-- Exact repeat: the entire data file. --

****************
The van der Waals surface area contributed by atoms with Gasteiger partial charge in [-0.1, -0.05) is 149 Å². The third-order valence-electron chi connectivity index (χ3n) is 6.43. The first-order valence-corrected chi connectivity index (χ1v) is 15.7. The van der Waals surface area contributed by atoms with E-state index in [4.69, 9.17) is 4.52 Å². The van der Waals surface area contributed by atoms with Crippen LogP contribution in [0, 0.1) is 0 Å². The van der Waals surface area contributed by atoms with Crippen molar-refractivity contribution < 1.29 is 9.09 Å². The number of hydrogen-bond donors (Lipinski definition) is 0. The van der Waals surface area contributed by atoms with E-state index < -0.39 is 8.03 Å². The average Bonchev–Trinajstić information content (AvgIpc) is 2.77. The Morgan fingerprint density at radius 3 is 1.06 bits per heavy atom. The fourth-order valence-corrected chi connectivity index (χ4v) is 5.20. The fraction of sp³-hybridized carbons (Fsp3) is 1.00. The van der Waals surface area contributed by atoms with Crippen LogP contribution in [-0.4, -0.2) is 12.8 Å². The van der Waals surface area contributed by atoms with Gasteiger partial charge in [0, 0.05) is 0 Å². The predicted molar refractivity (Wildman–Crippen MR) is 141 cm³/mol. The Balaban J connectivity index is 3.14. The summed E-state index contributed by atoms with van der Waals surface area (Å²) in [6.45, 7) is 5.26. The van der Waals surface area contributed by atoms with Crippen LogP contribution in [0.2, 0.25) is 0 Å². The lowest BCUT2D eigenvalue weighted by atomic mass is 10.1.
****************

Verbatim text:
The van der Waals surface area contributed by atoms with Gasteiger partial charge in [-0.1, -0.05) is 149 Å². The third-order valence-electron chi connectivity index (χ3n) is 6.43. The first-order valence-corrected chi connectivity index (χ1v) is 15.7. The van der Waals surface area contributed by atoms with E-state index in [4.69, 9.17) is 4.52 Å². The van der Waals surface area contributed by atoms with Crippen LogP contribution in [0, 0.1) is 0 Å². The van der Waals surface area contributed by atoms with Crippen molar-refractivity contribution < 1.29 is 9.09 Å². The number of hydrogen-bond donors (Lipinski definition) is 0. The van der Waals surface area contributed by atoms with E-state index < -0.39 is 8.03 Å². The average Bonchev–Trinajstić information content (AvgIpc) is 2.77. The Morgan fingerprint density at radius 3 is 1.06 bits per heavy atom. The fourth-order valence-corrected chi connectivity index (χ4v) is 5.20. The fraction of sp³-hybridized carbons (Fsp3) is 1.00. The van der Waals surface area contributed by atoms with Crippen LogP contribution in [-0.4, -0.2) is 12.8 Å². The van der Waals surface area contributed by atoms with Gasteiger partial charge in [0, 0.05) is 0 Å². The predicted molar refractivity (Wildman–Crippen MR) is 141 cm³/mol. The Balaban J connectivity index is 3.14. The summed E-state index contributed by atoms with van der Waals surface area (Å²) in [6.45, 7) is 5.26. The van der Waals surface area contributed by atoms with Crippen LogP contribution in [0.2, 0.25) is 0 Å². The lowest BCUT2D eigenvalue weighted by atomic mass is 10.1.